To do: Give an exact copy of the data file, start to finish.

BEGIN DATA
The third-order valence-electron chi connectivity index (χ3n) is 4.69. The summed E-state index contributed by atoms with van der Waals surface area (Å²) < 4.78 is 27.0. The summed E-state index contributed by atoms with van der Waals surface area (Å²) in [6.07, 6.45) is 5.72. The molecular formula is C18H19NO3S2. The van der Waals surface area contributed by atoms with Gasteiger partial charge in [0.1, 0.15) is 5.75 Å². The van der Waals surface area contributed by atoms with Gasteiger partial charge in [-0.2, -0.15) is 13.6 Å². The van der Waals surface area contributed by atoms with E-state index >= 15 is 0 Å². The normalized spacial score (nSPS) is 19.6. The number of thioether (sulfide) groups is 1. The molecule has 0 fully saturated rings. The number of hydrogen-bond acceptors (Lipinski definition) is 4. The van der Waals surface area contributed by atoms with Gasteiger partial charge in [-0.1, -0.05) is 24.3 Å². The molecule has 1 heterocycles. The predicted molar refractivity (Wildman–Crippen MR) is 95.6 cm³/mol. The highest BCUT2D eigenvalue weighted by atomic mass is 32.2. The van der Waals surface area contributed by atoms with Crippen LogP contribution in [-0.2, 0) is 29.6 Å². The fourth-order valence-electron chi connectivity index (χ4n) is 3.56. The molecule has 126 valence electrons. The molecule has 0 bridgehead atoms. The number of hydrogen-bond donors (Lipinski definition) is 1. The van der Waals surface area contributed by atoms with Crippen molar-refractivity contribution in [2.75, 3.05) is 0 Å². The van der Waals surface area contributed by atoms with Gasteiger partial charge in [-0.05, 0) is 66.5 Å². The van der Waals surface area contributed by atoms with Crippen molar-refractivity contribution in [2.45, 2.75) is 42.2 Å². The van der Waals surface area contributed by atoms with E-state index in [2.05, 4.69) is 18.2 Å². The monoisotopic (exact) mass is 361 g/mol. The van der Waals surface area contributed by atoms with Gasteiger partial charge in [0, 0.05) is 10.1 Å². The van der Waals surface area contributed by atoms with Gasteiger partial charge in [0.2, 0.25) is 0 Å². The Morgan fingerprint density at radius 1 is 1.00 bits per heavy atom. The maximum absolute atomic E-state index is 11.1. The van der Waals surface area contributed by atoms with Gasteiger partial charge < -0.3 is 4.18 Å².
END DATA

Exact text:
The third-order valence-electron chi connectivity index (χ3n) is 4.69. The summed E-state index contributed by atoms with van der Waals surface area (Å²) < 4.78 is 27.0. The summed E-state index contributed by atoms with van der Waals surface area (Å²) in [6.07, 6.45) is 5.72. The molecular formula is C18H19NO3S2. The van der Waals surface area contributed by atoms with Gasteiger partial charge in [0.1, 0.15) is 5.75 Å². The van der Waals surface area contributed by atoms with Gasteiger partial charge in [-0.2, -0.15) is 13.6 Å². The van der Waals surface area contributed by atoms with E-state index >= 15 is 0 Å². The normalized spacial score (nSPS) is 19.6. The number of thioether (sulfide) groups is 1. The molecule has 0 fully saturated rings. The number of hydrogen-bond acceptors (Lipinski definition) is 4. The van der Waals surface area contributed by atoms with Gasteiger partial charge in [-0.1, -0.05) is 24.3 Å². The molecule has 1 heterocycles. The predicted molar refractivity (Wildman–Crippen MR) is 95.6 cm³/mol. The highest BCUT2D eigenvalue weighted by atomic mass is 32.2. The van der Waals surface area contributed by atoms with Crippen LogP contribution in [-0.2, 0) is 29.6 Å². The fourth-order valence-electron chi connectivity index (χ4n) is 3.56. The molecule has 126 valence electrons. The molecule has 0 bridgehead atoms. The number of hydrogen-bond donors (Lipinski definition) is 1. The van der Waals surface area contributed by atoms with Crippen molar-refractivity contribution in [2.75, 3.05) is 0 Å². The van der Waals surface area contributed by atoms with Gasteiger partial charge in [-0.05, 0) is 66.5 Å². The van der Waals surface area contributed by atoms with Crippen molar-refractivity contribution in [2.45, 2.75) is 42.2 Å². The van der Waals surface area contributed by atoms with E-state index in [2.05, 4.69) is 18.2 Å². The monoisotopic (exact) mass is 361 g/mol. The van der Waals surface area contributed by atoms with Gasteiger partial charge in [0, 0.05) is 10.1 Å². The van der Waals surface area contributed by atoms with Gasteiger partial charge in [0.2, 0.25) is 0 Å². The Morgan fingerprint density at radius 1 is 1.00 bits per heavy atom. The maximum absolute atomic E-state index is 11.1. The van der Waals surface area contributed by atoms with Gasteiger partial charge < -0.3 is 4.18 Å².